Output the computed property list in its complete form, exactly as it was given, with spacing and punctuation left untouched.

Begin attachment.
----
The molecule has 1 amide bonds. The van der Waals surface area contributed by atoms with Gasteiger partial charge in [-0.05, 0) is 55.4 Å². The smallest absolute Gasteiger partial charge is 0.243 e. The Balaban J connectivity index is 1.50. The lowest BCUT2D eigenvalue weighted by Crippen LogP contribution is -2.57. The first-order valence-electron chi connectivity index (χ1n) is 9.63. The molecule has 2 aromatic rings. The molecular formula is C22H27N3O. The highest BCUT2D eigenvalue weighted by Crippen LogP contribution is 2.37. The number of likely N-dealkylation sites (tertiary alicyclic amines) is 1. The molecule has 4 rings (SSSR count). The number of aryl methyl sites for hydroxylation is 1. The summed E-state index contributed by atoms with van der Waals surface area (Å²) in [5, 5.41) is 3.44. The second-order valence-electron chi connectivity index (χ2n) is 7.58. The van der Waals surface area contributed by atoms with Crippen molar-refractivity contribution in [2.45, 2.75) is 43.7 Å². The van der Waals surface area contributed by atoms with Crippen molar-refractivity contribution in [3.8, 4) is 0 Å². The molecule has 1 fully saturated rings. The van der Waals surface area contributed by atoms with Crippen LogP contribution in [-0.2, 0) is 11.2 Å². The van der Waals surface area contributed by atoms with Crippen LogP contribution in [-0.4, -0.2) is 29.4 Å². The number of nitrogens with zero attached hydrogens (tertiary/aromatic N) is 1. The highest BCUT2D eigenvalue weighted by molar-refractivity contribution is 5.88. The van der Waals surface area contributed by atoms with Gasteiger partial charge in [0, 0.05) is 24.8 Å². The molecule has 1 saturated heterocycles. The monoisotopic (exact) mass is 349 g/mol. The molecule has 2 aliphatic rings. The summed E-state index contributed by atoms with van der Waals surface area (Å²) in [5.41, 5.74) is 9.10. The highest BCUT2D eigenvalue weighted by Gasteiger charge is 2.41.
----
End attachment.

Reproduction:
The molecule has 1 amide bonds. The van der Waals surface area contributed by atoms with Gasteiger partial charge in [-0.05, 0) is 55.4 Å². The smallest absolute Gasteiger partial charge is 0.243 e. The Balaban J connectivity index is 1.50. The lowest BCUT2D eigenvalue weighted by Crippen LogP contribution is -2.57. The first-order valence-electron chi connectivity index (χ1n) is 9.63. The molecule has 2 aromatic rings. The molecular formula is C22H27N3O. The highest BCUT2D eigenvalue weighted by Crippen LogP contribution is 2.37. The number of likely N-dealkylation sites (tertiary alicyclic amines) is 1. The molecule has 4 rings (SSSR count). The number of aryl methyl sites for hydroxylation is 1. The summed E-state index contributed by atoms with van der Waals surface area (Å²) in [5, 5.41) is 3.44. The second-order valence-electron chi connectivity index (χ2n) is 7.58. The van der Waals surface area contributed by atoms with Crippen molar-refractivity contribution in [2.45, 2.75) is 43.7 Å². The van der Waals surface area contributed by atoms with Crippen molar-refractivity contribution in [3.8, 4) is 0 Å². The molecule has 1 fully saturated rings. The van der Waals surface area contributed by atoms with Crippen LogP contribution in [-0.2, 0) is 11.2 Å². The van der Waals surface area contributed by atoms with Crippen LogP contribution in [-0.4, -0.2) is 29.4 Å². The number of nitrogens with zero attached hydrogens (tertiary/aromatic N) is 1. The highest BCUT2D eigenvalue weighted by molar-refractivity contribution is 5.88. The van der Waals surface area contributed by atoms with Gasteiger partial charge in [0, 0.05) is 24.8 Å². The molecule has 1 saturated heterocycles. The monoisotopic (exact) mass is 349 g/mol. The molecule has 2 aliphatic rings. The summed E-state index contributed by atoms with van der Waals surface area (Å²) in [5.41, 5.74) is 9.10. The highest BCUT2D eigenvalue weighted by Gasteiger charge is 2.41.